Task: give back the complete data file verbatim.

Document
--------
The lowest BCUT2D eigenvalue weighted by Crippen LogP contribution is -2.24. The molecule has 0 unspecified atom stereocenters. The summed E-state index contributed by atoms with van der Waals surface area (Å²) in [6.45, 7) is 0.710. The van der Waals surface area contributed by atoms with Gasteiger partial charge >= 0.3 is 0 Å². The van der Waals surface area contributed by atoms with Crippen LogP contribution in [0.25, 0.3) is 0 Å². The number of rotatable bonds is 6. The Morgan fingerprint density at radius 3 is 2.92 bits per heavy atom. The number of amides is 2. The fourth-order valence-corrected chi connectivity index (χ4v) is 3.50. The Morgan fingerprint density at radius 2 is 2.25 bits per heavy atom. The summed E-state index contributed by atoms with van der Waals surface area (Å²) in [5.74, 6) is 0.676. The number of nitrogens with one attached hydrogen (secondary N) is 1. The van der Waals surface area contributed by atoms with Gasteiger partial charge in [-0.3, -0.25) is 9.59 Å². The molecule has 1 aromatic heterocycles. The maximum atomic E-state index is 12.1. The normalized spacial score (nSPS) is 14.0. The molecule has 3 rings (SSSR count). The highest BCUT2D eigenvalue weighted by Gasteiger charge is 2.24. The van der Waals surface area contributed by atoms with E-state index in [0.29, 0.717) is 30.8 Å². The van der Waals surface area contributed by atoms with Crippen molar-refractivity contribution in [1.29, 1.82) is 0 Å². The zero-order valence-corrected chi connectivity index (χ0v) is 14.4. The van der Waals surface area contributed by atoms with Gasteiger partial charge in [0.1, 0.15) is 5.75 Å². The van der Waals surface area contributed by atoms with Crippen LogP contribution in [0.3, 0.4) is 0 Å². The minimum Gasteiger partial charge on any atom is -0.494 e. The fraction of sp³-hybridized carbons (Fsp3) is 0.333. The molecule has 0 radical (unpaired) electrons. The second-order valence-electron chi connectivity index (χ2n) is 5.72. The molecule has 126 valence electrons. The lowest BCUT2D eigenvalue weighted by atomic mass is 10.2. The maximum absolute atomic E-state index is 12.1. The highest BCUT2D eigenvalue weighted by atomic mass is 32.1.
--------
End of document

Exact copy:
The lowest BCUT2D eigenvalue weighted by Crippen LogP contribution is -2.24. The molecule has 0 unspecified atom stereocenters. The summed E-state index contributed by atoms with van der Waals surface area (Å²) in [6.45, 7) is 0.710. The van der Waals surface area contributed by atoms with Gasteiger partial charge >= 0.3 is 0 Å². The van der Waals surface area contributed by atoms with Crippen LogP contribution in [0.25, 0.3) is 0 Å². The number of rotatable bonds is 6. The Morgan fingerprint density at radius 3 is 2.92 bits per heavy atom. The number of amides is 2. The fourth-order valence-corrected chi connectivity index (χ4v) is 3.50. The Morgan fingerprint density at radius 2 is 2.25 bits per heavy atom. The summed E-state index contributed by atoms with van der Waals surface area (Å²) in [5.74, 6) is 0.676. The number of nitrogens with one attached hydrogen (secondary N) is 1. The van der Waals surface area contributed by atoms with Gasteiger partial charge in [-0.3, -0.25) is 9.59 Å². The molecule has 1 aromatic heterocycles. The maximum atomic E-state index is 12.1. The normalized spacial score (nSPS) is 14.0. The molecule has 3 rings (SSSR count). The highest BCUT2D eigenvalue weighted by Gasteiger charge is 2.24. The van der Waals surface area contributed by atoms with E-state index in [0.29, 0.717) is 30.8 Å². The van der Waals surface area contributed by atoms with Crippen molar-refractivity contribution in [1.29, 1.82) is 0 Å². The zero-order valence-corrected chi connectivity index (χ0v) is 14.4. The van der Waals surface area contributed by atoms with Gasteiger partial charge in [0.1, 0.15) is 5.75 Å². The van der Waals surface area contributed by atoms with Crippen LogP contribution in [0.3, 0.4) is 0 Å². The minimum Gasteiger partial charge on any atom is -0.494 e. The fraction of sp³-hybridized carbons (Fsp3) is 0.333. The molecule has 0 radical (unpaired) electrons. The second-order valence-electron chi connectivity index (χ2n) is 5.72. The molecule has 126 valence electrons. The lowest BCUT2D eigenvalue weighted by atomic mass is 10.2. The maximum absolute atomic E-state index is 12.1. The highest BCUT2D eigenvalue weighted by atomic mass is 32.1.